Dr. Gowdy and the Squash
Chapter II
 

Jared was an ignorant and rather bumptious young fellow of twenty-four, who was hoping to make something of himself, and was feeling about for the means. He had a firm jaw, a canny eye, and vague but determined ambitions. These sufficed.

Jared lived on a farm. He liked the farm life, but not the farm work--a fine distinction that caused his fellow-labourers to look upon him as something of a shirk. He would rove the fields while the rest were working in them. He thought his own thoughts, such as they were, and when a book came his way, as now and then happened, he read it.

Onward and Upward was lent to him by the daughter of the county attorney. She thought it would tone him up and bring his nebulousness toward solidity--she too being anxious that Jared should make something of himself, and unwilling to wait indefinitely. Jared took the book and looked at it. He passed quite lightly over the good Doctor's platitudes on honesty, perseverance, and the like, having already encountered them elsewhere; but the platitudes on art arrested his attention. "I shouldn't wonder but what all this might be so," said Jared to himself; "I don't know but what I should like to try it"--meaning not that he had any desire to refine and ennoble himself, but only a strong hankering to "get his hand in," as the phrase goes.

It was about this time that the Western Art Circuit began to evangelize Hayesville. The Western Art Circuit had been started up by a handful of painters and literary men in "the city"; among them, Abner Joyce, notable veritist; Adrian Bond, aesthete, yet not without praiseworthy leanings toward the naturalistic; Stephen Giles, decorator of the mansions of the great, but still not wholly forgetful of his own rustic origins; and one or two of the professors at the Art Academy. All these too believed that it was the mission of art to redeem the rural regions. It was their cardinal tenet that a report on an aspect of nature was a work of art, and they clung tenaciously to the notion that it would be of inestimable benefit to the farmers of Illinois to see coloured representations of the corn-fields of Indiana done by the Indianians themselves. So presently some thirty or forty canvases that had been pushed along the line through Bainesville and Miller and Crawford Junction arrived at Hayesville, and competed in their gilt frames with the canned peaches and the drawn-work of the county fair.

"There, Jared," said the county attorney's daughter, who was corresponding secretary of the woman's club that had brought about this artistic visitation, "you see now what can be done."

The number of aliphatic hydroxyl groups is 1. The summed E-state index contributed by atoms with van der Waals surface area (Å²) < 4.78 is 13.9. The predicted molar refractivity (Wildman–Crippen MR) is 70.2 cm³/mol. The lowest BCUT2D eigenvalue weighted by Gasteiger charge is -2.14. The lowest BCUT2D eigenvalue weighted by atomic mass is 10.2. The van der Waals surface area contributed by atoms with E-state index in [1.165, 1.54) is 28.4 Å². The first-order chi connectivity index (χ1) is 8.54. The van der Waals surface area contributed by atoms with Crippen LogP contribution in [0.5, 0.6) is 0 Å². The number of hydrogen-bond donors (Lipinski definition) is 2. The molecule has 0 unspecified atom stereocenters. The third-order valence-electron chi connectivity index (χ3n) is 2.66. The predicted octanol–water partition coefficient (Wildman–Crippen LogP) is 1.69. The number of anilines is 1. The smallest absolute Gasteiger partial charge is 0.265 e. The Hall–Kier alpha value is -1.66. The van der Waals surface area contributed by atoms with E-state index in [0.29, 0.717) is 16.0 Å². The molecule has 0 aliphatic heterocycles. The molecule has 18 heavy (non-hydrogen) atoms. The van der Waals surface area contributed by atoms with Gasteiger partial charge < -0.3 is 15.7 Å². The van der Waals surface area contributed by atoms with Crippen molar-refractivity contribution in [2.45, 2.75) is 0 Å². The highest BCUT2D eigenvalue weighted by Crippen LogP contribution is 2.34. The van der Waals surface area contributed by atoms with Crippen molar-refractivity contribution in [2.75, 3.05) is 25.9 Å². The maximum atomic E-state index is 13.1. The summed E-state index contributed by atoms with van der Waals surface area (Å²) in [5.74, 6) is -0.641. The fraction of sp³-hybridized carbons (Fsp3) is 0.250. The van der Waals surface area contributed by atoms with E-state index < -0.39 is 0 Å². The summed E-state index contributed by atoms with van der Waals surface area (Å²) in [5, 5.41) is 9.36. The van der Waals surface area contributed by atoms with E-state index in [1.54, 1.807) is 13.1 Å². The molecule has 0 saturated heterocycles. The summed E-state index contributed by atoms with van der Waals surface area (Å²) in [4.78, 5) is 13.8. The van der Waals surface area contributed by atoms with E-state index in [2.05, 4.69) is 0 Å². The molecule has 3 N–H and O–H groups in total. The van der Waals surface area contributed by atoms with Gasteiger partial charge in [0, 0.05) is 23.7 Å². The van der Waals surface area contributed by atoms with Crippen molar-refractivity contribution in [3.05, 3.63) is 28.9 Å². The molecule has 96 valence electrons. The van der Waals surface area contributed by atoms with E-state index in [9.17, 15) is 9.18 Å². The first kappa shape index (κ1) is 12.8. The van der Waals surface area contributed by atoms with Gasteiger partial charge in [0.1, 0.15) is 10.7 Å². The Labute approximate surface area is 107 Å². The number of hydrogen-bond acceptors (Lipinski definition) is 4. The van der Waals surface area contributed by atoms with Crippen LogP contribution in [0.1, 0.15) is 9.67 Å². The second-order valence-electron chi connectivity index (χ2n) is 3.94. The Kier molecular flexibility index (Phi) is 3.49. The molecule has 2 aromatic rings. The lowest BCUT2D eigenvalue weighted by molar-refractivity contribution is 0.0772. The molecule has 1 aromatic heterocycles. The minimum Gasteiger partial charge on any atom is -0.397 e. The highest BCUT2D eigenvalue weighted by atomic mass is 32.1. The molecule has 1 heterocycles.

Jared saw. He walked the farm, and drew beads on the barn-yard, and indulged in long "sights" over the featureless prairie landscape. The wish to do, to be at it, was settling in his finger-tips, where the stores of electric energy seemed to be growing greater every day.

"I believe I could do something of the kind myself," said Jared. "I like the country, and I'm handy at light jobs; and if somebody would give me an idea of how to start in...."

The Hayesville Seminary had just celebrated the opening of its fifth fall term by adding an "art department"; a dozen young women were busy painting a variety of objects under the guidance, good as far as it went, of an eager lady graduate of Dr. Gowdy's Academy.

"Why don't you get Miss Webb to show you?" asked the county attorney's daughter.

"I can't study with a lot of girls," muttered Jared loutishly.

"Of course not," quickly replied the other. "Make it a private, individual matter. Get some ideas from her, and then go ahead alone."

Jared picked up a few elementary facts about colours, canvas, and composition in the art atmosphere of the Seminary, and then set to work by himself. "Something sizable and simple, to start with," he said. Autumn was over the land; nothing seemed more sizable, more simple, more accessible, than the winter squash. "Some of 'em do grapes and peaches," he observed, in reminiscence of the display of the Circuit at the fair, "but round here it's mostly corn and squashes. I guess I'll stick to the facts--that is, to the verities," he amended, in accord with the art jargon whose virus had begun to inoculate the town.

He elected the squash. And he never went far beyond it. But the squash sufficed. It led him on to fame (fame of a certain curious kind) and to fortune (at least a fortune far beyond any ever reached by his associates on the farm).